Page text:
Three-person in vitro fertilization gets ethical nod for mitochondrial disease treatment
The leader of a U.K. inquiry into a controversial fertility treatment involving a three-person in vitro fertilization is calling the practice “ethical”.
“If further research shows these techniques to be sufficiently safe and effective, we think it would be ethical for families to use them if they wished to, provided they receive an appropriate level of information and support,” Geoff Watts of the Nuffield Council on Bioethics told BBC News. “They could offer significant health and social benefits to individuals and families, who could potentially live their lives free from what can be very severe and debilitating disorders.”
Children born through the three-person IVF would come into the world with virtually all their genetic information from their mother and father, except for mitochondria from a donor egg. This would be done to prevent life-threatening disorders.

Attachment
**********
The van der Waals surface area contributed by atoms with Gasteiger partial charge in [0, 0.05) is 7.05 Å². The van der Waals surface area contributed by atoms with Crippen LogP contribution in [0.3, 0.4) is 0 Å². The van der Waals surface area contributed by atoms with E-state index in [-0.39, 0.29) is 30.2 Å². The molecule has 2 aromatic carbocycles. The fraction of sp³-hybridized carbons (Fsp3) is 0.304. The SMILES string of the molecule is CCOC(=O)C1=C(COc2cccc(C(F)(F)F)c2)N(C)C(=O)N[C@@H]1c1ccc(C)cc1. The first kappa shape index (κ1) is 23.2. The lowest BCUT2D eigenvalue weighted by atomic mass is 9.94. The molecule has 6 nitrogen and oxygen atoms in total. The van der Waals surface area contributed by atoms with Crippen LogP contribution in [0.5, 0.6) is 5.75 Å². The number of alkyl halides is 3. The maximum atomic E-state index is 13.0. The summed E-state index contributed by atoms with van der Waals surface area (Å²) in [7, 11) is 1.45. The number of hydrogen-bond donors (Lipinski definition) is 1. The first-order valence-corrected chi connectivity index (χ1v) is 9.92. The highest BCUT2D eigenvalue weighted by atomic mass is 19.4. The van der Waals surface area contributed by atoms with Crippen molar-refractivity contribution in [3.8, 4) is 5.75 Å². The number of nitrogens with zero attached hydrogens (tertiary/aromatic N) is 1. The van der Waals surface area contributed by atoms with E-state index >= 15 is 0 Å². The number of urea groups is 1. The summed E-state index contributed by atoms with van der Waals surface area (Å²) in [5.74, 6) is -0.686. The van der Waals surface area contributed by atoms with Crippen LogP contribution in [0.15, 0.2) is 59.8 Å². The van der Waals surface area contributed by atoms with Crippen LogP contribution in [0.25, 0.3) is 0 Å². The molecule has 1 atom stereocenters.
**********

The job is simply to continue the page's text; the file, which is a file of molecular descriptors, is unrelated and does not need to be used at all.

According to the BBC, one in 6,500 children in the U.K. are born with “mitochondrial disorder”, which causes muscle weakness, blindness, and heart failure.
The ethical conundrum stems from the fact that the newborn would have genetic material from three people.
David King, director of Human Genetics Alert, told the BBC: “Just as Frankenstein’s creation was produced by sticking together bits from many different bodies, it seems that there is no grotesquerie, no violation of the norms of nature or human culture at which scientists and their bioethical helpers will balk. The proposed techniques are both unnecessary, and highly dangerous in the medium term, since they set a precedent for allowing the creation of genetically modified designer babies.”